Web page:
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Waterside Village, Hypoluxo, Palm Beach County, Florida 33462 - USA   English   Francais
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Welcome to Waterside!

The following articles are available to read and learn more about the history of Waterside Village:


1988-1994 Construction
"Waterside Village is a gated community thoughtfully designed..."


1940-1973 Mango Grove
"When Waterside Village was just a mango grove..."




Mango Grove 1940's-1970's


When Waterside Was Just a Mango Grove

by Elissa Crawford, Resident



In addition to the early beginnings of Waterside Village, another bit of the property’s history came to light the summer before Hurricane Frances.


I had gone to middle and senior high school with a girl named Joanne Miner. I knew that Joanne’s father, James T. Miner, had owned a home on this property when the grounds were primarily his business of a mango grove. The entrance street to Waterside Village --- Miner Road ---is named for her family. During school years I spent many days and overnight “sleep-overs” with another girl friend who lived right across the road on Loomis Street, so the grove was always familiar to me. I had lost touch with Joanne for a few years, but we reunited in June of 2004.


During our conversation, it turned out that Joanne had never been inside the gates of Waterside, and she was always curious as to how the property had been developed. Excited to show my friend the beautifully designed buildings and recreational facilities, I invited her for a tour. As we walked along, Joanne pointed out where her family’s house had been located (behind Waterside’s office), reminisced about what a blessing it was to have grown up in the fresh air, and was duly impressed with the landscape.


She told me that her father had formerly been a cabinetmaker, and had purchased this property before he went into the Navy during World War II. Here he planted several varieties of mangos with names such as Hadens, Kents, Tommy Atkins, Zills, Brooks, Springfields, Parvins, and many more. When World War II ended, the public demand for mangos increased, and James Miner expanded his acreage to several thousand mango plants. He developed a marketing campaign with pamphlets describing the food value of mangos and explained how to ripen, slice and serve them. Then in 1959 Mr. Miner began his rose business on the twenty acres west of here (which became Quadrille Condos). In the spring of 1973, Mr. Miner signed the first contract to sell the property but he still had the place for another year.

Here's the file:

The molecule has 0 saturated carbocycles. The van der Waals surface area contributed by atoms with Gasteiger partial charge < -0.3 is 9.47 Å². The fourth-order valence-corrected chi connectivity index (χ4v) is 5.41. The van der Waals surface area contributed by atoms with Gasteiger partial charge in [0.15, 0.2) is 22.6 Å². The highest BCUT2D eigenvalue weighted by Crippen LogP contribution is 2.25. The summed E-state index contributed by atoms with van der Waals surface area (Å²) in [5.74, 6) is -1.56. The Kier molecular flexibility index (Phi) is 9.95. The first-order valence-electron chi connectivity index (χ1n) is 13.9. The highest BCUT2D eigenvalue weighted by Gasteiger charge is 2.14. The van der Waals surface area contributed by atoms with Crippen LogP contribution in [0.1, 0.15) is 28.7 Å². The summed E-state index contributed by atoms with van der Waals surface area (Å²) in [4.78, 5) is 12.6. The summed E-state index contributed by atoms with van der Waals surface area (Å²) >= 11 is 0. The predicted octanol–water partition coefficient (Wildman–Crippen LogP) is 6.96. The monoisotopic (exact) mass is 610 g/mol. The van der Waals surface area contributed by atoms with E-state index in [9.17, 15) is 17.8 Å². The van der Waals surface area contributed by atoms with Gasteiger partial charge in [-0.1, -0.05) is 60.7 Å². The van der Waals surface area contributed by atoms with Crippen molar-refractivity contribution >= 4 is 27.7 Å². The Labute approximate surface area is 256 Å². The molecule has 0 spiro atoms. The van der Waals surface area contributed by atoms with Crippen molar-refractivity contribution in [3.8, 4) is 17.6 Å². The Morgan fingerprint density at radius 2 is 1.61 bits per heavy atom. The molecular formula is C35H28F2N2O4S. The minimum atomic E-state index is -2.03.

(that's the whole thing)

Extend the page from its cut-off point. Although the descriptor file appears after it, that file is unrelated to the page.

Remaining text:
I’m so glad my friend had the chance that summer day to at last see the grounds where she grew up and to discover how it had been developed into such a lovely community. Shortly after both hurricanes had knocked down so many trees, I invited Joanne back to take a second look. Yes, there were fewer trees, but many of her beloved mango trees still stood. I promised that if we have a good crop next summer, I’ll save some fruit for her!




Additional facts about the origin and popularity of mangos


The mango is native to Southeast Asia and India. It is the most widely consumed fresh fruit in the world. The fruit is related to cashews and pistachios, but also to poison ivy! (Some people experience a rash if they touch the outer skin or the trees). Some mango specimens can produce fruit after 300 years. In India the mango is a symbol of love. A basket of mangos is considered a gesture of friendship.


The mangos share the spotlight with another universal symbol of community friendship, the pineapple. Families from Michigan founded neighboring cities like Boynton Beach and Delray Beach by farming pineapple groves. The pineapple figurine at the main fountain in Waterside Village is an example of extending a warm welcome to visitors.

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